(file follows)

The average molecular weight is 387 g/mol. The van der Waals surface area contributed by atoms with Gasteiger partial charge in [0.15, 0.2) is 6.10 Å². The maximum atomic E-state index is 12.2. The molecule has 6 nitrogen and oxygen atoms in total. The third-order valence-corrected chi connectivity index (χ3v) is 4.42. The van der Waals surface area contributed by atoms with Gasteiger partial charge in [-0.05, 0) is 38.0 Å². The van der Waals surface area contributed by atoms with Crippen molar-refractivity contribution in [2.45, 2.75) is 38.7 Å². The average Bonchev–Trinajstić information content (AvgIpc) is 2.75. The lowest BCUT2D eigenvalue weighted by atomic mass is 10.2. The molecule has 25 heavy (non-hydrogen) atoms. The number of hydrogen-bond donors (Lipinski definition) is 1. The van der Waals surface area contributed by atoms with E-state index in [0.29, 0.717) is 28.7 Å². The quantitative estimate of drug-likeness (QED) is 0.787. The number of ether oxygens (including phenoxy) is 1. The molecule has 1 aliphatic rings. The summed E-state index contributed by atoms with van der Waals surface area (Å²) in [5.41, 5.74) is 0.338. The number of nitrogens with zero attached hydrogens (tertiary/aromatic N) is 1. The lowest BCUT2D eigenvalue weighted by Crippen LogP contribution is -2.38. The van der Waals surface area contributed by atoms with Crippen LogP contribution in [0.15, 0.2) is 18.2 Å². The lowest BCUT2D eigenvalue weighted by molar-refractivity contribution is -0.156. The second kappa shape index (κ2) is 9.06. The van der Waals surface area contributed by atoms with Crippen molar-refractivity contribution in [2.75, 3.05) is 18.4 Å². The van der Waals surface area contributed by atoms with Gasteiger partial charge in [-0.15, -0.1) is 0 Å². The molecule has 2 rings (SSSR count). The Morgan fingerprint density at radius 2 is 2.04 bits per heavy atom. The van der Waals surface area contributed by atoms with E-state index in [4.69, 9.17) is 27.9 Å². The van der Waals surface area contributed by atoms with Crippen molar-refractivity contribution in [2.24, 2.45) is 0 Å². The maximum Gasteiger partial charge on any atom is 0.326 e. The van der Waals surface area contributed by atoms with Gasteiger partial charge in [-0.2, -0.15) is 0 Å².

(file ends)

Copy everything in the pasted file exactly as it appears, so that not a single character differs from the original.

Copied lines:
The average molecular weight is 387 g/mol. The van der Waals surface area contributed by atoms with Gasteiger partial charge in [0.15, 0.2) is 6.10 Å². The maximum atomic E-state index is 12.2. The molecule has 6 nitrogen and oxygen atoms in total. The third-order valence-corrected chi connectivity index (χ3v) is 4.42. The van der Waals surface area contributed by atoms with Gasteiger partial charge in [-0.05, 0) is 38.0 Å². The van der Waals surface area contributed by atoms with Crippen molar-refractivity contribution in [2.45, 2.75) is 38.7 Å². The average Bonchev–Trinajstić information content (AvgIpc) is 2.75. The lowest BCUT2D eigenvalue weighted by atomic mass is 10.2. The molecule has 25 heavy (non-hydrogen) atoms. The number of hydrogen-bond donors (Lipinski definition) is 1. The van der Waals surface area contributed by atoms with E-state index in [0.29, 0.717) is 28.7 Å². The quantitative estimate of drug-likeness (QED) is 0.787. The number of ether oxygens (including phenoxy) is 1. The molecule has 1 aliphatic rings. The summed E-state index contributed by atoms with van der Waals surface area (Å²) in [5.41, 5.74) is 0.338. The number of nitrogens with zero attached hydrogens (tertiary/aromatic N) is 1. The lowest BCUT2D eigenvalue weighted by Crippen LogP contribution is -2.38. The van der Waals surface area contributed by atoms with Crippen LogP contribution in [0.15, 0.2) is 18.2 Å². The lowest BCUT2D eigenvalue weighted by molar-refractivity contribution is -0.156. The second kappa shape index (κ2) is 9.06. The van der Waals surface area contributed by atoms with Crippen molar-refractivity contribution in [2.75, 3.05) is 18.4 Å². The van der Waals surface area contributed by atoms with Gasteiger partial charge in [-0.15, -0.1) is 0 Å². The molecule has 2 rings (SSSR count). The Morgan fingerprint density at radius 2 is 2.04 bits per heavy atom. The van der Waals surface area contributed by atoms with E-state index in [4.69, 9.17) is 27.9 Å². The van der Waals surface area contributed by atoms with Crippen molar-refractivity contribution in [2.24, 2.45) is 0 Å². The maximum Gasteiger partial charge on any atom is 0.326 e. The van der Waals surface area contributed by atoms with Gasteiger partial charge in [-0.2, -0.15) is 0 Å².